When Scissor Sisters announced plans for a hiatus in 2012 their fans were shocked, but accepting. The group had delivered four albums worth of material, toured the world several times over, and through it all they never forgot their position as cultural representatives for something much larger than themselves. When frontman Jake Shears told The Guardian “sexuality is a universal thing” in 2010 he introduced an idea to untold thousands who otherwise may not have consider such a possibility. He, like the rest of the band the music they created, exemplified a way of seeing the world that most of us would like to hope we can achieve in our own lives. Every member of Scissor Sisters embraced everything about themselves, as well as that of those around them, and their music celebrated the unity that can come from such acceptance. It did not shy away from the fact such things are not easy to attain, but it argued there is always reason to fight for a better tomorrow, and through doing so instilled a sense of hope in people from all walks of life who, for whatever reason, felt discouraged about who they knew themselves to be.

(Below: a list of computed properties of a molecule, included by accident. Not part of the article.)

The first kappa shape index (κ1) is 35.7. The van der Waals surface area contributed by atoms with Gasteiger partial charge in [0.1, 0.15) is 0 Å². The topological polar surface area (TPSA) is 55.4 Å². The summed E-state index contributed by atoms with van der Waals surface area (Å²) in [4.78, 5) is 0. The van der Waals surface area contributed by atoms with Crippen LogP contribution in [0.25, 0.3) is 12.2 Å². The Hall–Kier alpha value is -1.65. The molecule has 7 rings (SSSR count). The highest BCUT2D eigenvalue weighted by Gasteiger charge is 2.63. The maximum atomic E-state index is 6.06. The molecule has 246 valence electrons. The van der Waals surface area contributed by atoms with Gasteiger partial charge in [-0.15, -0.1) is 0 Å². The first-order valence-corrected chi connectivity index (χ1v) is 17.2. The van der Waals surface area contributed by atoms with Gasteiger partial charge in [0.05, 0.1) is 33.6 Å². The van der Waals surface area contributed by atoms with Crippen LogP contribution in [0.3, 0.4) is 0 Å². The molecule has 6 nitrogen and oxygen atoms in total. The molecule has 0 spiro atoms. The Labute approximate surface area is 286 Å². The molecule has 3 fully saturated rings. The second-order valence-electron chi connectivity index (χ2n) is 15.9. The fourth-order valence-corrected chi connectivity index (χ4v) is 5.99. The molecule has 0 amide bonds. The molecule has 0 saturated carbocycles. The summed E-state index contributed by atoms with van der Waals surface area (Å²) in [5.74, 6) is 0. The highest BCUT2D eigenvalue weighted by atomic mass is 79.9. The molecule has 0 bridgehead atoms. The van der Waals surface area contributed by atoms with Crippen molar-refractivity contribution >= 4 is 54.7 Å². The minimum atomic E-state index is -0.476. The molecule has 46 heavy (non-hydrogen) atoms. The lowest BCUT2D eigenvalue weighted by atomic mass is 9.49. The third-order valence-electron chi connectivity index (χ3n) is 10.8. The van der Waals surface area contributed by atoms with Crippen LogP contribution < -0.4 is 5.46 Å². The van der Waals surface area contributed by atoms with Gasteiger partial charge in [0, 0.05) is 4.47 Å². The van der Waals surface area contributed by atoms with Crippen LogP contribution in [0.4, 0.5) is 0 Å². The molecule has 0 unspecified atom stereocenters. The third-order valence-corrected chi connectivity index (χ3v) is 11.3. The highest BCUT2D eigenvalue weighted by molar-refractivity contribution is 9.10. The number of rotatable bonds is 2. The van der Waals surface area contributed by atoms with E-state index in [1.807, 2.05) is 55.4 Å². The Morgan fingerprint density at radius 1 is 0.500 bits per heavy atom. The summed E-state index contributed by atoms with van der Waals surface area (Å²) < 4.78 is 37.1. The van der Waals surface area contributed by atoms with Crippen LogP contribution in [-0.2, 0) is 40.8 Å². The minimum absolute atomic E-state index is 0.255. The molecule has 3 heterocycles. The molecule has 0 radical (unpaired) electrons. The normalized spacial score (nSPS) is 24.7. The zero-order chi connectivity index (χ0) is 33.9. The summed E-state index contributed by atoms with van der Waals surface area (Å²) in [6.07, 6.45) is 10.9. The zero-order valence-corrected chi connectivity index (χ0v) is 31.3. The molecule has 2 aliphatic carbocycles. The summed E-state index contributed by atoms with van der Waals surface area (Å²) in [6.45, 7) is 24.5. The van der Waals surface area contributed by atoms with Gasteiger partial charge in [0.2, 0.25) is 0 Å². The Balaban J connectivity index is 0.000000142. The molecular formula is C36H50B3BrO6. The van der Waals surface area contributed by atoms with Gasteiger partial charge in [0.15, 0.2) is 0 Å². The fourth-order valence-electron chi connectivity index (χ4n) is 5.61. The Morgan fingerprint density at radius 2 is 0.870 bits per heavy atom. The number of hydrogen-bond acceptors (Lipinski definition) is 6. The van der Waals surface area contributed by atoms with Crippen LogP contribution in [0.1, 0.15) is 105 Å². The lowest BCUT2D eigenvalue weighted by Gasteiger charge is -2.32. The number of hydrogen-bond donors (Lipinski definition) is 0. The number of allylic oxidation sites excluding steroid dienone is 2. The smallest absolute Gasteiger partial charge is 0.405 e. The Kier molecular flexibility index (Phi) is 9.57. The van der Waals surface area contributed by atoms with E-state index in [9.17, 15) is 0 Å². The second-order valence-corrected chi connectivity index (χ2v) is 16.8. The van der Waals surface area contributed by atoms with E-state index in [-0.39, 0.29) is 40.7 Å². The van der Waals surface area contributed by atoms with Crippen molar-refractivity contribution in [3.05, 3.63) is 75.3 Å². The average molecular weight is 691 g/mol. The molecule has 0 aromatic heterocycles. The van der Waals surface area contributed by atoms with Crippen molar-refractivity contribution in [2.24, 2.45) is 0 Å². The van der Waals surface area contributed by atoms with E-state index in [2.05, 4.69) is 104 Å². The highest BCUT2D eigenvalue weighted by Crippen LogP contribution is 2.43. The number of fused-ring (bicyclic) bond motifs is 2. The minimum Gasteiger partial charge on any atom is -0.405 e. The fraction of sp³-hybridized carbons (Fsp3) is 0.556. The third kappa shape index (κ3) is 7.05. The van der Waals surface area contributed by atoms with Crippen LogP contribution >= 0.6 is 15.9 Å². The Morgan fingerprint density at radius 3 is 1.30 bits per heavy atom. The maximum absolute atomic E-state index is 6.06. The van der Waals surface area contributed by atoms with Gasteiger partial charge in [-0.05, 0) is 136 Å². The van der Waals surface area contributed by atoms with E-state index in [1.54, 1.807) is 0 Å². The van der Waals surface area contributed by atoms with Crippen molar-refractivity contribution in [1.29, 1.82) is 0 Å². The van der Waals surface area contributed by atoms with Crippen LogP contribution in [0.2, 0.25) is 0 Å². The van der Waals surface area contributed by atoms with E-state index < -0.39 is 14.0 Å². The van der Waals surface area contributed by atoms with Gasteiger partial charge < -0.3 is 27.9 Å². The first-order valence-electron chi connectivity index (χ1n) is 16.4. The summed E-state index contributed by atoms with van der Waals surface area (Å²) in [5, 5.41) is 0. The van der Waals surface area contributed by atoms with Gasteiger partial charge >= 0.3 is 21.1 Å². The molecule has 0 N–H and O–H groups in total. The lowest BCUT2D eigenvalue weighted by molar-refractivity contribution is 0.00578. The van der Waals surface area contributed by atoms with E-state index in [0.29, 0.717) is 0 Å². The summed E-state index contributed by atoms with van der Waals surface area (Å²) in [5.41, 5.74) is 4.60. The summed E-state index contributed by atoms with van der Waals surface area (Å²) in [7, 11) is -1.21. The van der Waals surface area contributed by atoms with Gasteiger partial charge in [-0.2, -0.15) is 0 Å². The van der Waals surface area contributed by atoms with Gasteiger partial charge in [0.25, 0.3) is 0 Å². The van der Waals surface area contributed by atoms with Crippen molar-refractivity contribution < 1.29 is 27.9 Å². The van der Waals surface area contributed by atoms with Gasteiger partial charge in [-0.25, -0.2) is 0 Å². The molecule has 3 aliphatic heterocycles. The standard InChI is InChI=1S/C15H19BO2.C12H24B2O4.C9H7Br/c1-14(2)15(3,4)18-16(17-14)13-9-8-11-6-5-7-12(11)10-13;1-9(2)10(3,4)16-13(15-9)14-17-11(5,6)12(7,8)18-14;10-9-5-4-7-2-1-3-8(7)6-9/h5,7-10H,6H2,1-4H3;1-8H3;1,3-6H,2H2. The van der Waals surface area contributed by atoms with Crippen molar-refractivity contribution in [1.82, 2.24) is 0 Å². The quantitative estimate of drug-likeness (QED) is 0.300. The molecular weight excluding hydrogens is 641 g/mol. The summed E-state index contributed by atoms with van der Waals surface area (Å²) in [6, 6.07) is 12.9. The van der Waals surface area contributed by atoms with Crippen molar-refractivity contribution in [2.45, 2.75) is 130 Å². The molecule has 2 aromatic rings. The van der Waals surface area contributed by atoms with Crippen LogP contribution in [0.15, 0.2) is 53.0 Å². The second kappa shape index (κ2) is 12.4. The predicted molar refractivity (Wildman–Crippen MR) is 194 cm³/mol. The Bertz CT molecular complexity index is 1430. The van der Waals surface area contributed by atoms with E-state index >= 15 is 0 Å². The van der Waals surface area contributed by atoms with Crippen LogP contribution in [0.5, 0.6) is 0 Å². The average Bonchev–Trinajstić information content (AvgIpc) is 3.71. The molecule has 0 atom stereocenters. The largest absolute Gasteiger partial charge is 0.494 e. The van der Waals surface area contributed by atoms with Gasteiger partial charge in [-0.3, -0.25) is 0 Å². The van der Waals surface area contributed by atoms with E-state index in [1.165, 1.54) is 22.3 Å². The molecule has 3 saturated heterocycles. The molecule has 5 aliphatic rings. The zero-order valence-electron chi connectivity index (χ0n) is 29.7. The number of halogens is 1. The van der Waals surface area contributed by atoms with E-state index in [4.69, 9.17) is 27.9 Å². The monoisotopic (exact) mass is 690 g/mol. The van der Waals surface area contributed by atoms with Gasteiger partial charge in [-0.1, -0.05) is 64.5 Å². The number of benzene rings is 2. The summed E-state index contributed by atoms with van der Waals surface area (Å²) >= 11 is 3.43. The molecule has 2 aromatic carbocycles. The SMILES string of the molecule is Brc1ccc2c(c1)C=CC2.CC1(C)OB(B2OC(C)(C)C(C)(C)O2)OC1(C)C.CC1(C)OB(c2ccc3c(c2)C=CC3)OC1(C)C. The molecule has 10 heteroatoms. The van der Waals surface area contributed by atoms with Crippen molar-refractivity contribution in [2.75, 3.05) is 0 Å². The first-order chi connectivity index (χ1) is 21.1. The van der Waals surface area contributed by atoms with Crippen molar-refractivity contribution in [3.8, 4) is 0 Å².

Whether or not Scissor Sisters will return remains a mystery, but as long as licensing exists their music will continued to be exposed to new listeners. The hope is that those brief clips inspire deeper discovery, and that playing the albums inspires the listener to tell someone else what they’ve heard, but I couldn’t tell you how often that actually happens. I certainly hope it does, as there may never be another band quite like Scissor Sisters, and I would hate for future generations to not know the beauty of their art. We need more bands like Scissor Sisters, and not just to further the discussion of equality and acceptance. Music can shape the way people view the world in a way no other medium can match, and with enough forward thinking positivity we might just be able to improve this thing we call life.
James Shotwell is the Digital Marketing Manager for Haulix. He is also a professional entertainment critic, covering both film and music, as well as the co-founder of Antique Records. Feel free to tell him you love or hate the article above by connecting with him on Twitter. Bonus points if you introduce yourself by sharing your favorite Simpsons character.